Up until now DNA sequencing has been done using many copies of each section of DNA. The older style sequencing machines do not have the sensitivity needed to measure the results from reading a single DNA strand. So many strands are used to boost the signal that comes from reading DNA letters. This use of many strands requires bigger and more expensive instruments with more reagents. Now Helicos Biosciences has demonstrated the sequencing of a genome using single DNA strand sequencing.
The latest revolution in the rapidly moving field of genome sequencing is upon us--single-molecule sequencing. Last week, Helicos Biosciences, a genomics company based in Cambridge, MA, published the first scientific paper to describe the sequencing of a whole genome using this approach. Experts say single-molecule sequencing, which reads the sequence of a single fragment of DNA, will ultimately simplify and speed the sequencing process, which could in turn enable the advance of personalized medicine. "The bottom line is, if at the end of day if you can just put a single strand of DNA onto a platform and sequence it directly, it's a huge advantage," says Elaine R. Mardis, co-director of the genome center at Washington University in St. Louis.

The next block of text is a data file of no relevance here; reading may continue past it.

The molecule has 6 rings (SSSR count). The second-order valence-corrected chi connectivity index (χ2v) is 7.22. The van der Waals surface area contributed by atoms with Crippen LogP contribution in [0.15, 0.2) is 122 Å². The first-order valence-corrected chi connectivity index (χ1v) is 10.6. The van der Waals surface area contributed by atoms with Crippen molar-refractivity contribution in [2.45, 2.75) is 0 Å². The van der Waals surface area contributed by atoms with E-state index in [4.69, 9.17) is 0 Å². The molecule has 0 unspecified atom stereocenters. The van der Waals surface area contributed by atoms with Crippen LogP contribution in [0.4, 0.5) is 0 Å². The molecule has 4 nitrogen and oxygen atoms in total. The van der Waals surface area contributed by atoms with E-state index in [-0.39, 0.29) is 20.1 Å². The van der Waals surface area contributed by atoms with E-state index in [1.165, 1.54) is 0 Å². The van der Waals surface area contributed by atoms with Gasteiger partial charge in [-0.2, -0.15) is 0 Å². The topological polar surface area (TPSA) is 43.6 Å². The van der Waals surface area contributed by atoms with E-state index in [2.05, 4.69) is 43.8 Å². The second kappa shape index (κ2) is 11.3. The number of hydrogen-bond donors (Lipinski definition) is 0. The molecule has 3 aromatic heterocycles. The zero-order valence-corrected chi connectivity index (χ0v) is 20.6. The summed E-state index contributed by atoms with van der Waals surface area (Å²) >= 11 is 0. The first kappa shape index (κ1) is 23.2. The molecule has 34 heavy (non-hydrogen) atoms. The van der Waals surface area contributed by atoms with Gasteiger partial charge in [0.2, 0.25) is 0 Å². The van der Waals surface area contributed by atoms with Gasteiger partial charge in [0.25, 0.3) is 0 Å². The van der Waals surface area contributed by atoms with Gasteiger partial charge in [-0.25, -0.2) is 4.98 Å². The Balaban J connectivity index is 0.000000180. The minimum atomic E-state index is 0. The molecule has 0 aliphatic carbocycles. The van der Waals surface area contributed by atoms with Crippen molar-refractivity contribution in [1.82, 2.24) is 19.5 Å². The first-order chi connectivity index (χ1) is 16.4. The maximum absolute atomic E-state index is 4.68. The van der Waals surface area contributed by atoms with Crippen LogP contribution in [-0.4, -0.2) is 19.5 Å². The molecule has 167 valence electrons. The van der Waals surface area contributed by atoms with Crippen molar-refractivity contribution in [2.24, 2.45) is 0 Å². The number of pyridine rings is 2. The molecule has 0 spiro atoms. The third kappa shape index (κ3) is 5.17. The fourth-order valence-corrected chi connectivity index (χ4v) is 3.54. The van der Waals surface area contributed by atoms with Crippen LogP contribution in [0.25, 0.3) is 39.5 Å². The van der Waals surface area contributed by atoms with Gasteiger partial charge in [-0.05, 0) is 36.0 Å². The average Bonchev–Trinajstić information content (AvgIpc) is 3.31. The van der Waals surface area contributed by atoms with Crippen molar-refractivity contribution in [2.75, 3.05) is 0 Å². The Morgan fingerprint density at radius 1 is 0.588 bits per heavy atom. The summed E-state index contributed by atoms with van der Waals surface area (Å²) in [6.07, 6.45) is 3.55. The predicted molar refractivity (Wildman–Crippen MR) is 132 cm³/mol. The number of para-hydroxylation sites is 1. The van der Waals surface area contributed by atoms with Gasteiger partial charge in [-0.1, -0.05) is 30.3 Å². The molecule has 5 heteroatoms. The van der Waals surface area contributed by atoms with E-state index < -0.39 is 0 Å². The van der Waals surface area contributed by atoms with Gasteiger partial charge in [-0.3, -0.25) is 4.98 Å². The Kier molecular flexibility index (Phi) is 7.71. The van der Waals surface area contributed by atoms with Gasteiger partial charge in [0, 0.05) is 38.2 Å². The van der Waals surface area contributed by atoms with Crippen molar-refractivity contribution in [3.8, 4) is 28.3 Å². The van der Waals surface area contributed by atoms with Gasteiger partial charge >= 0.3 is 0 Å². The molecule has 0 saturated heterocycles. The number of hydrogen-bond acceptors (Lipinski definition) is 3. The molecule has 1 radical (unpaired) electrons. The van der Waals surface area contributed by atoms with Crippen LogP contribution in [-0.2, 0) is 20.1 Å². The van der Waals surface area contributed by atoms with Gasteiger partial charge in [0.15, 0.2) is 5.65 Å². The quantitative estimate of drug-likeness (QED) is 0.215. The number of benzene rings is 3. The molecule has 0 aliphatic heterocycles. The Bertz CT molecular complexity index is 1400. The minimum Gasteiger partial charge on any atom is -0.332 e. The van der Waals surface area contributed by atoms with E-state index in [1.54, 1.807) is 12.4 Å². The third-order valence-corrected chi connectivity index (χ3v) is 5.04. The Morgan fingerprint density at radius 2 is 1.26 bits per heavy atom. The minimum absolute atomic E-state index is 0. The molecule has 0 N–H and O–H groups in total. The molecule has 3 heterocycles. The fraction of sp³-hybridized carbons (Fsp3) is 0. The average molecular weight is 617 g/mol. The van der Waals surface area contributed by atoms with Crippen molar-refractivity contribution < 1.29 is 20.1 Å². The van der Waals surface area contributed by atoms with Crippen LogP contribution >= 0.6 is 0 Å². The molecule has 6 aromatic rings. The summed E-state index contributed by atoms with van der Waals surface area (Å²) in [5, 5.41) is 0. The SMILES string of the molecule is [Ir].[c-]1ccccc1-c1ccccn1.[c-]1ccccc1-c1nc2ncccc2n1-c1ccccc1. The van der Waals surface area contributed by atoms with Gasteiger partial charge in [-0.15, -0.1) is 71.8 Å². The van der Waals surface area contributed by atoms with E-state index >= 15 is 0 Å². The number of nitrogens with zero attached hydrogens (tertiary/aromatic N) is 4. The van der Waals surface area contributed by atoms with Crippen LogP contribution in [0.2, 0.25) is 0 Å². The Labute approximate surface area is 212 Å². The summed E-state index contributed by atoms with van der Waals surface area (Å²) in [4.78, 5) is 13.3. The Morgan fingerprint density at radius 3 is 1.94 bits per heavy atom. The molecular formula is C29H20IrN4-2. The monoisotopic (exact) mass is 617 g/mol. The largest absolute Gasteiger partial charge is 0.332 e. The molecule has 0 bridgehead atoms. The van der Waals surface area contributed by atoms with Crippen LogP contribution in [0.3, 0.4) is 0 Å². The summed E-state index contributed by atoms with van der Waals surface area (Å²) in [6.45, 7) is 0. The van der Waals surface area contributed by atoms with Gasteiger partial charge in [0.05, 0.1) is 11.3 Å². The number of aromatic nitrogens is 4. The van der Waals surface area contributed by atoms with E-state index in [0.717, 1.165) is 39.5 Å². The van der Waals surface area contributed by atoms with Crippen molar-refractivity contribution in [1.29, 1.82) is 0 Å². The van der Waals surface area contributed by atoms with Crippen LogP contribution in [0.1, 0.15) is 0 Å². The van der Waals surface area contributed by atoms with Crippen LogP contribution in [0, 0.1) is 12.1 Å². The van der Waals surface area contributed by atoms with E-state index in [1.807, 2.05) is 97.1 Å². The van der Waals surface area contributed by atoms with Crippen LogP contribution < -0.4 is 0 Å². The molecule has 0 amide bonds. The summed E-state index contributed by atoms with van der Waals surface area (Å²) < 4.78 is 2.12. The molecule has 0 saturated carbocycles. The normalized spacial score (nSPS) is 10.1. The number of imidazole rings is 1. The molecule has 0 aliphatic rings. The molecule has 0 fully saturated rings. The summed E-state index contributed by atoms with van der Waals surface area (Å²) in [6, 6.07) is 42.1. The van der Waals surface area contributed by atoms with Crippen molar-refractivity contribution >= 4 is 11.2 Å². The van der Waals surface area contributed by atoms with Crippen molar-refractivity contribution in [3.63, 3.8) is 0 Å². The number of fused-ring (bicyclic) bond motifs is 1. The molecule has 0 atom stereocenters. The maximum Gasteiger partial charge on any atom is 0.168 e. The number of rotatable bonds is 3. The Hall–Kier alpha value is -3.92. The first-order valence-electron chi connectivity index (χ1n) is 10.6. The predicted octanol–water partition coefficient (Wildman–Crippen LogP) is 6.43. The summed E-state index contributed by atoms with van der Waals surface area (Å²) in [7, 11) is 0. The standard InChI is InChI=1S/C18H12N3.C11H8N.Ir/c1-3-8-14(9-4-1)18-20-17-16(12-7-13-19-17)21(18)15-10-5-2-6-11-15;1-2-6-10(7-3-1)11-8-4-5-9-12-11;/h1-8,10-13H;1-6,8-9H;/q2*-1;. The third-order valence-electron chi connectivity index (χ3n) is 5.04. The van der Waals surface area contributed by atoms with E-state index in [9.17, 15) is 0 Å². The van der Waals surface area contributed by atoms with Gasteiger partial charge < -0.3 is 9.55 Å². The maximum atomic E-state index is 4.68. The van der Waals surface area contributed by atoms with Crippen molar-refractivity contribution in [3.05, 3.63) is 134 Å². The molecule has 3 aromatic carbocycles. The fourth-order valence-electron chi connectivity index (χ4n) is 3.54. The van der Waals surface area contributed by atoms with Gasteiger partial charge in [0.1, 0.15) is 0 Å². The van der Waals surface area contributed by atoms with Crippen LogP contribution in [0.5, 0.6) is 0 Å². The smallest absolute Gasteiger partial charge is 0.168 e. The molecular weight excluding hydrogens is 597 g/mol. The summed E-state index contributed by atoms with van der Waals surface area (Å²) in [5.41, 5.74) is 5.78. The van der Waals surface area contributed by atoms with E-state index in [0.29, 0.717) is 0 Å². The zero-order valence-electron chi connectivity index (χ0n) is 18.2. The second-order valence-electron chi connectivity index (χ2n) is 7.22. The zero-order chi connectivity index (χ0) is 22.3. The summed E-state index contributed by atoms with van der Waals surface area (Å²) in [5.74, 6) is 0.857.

This is another step on the road to $1000 genome sequencing. Their machine is too expensive and this is not yet a step forward in cost. But if they can find ways to cut big costs out of their design it might turn into a useful way to lower the cost of DNA sequencing. Lots of other companies are chasing this same goal and costs are already falling quite rapidly without using single strand reading. But the development of cheaper ways to build small scale sequencers seems inevitable.
Thanks for the heads up Brock who draws attention to the fact that Helicos already has an even cheaper design than what they used in this paper.
|Share |||Randall Parker, 2008 April 08 11:21 PM Biotech Assay Tools|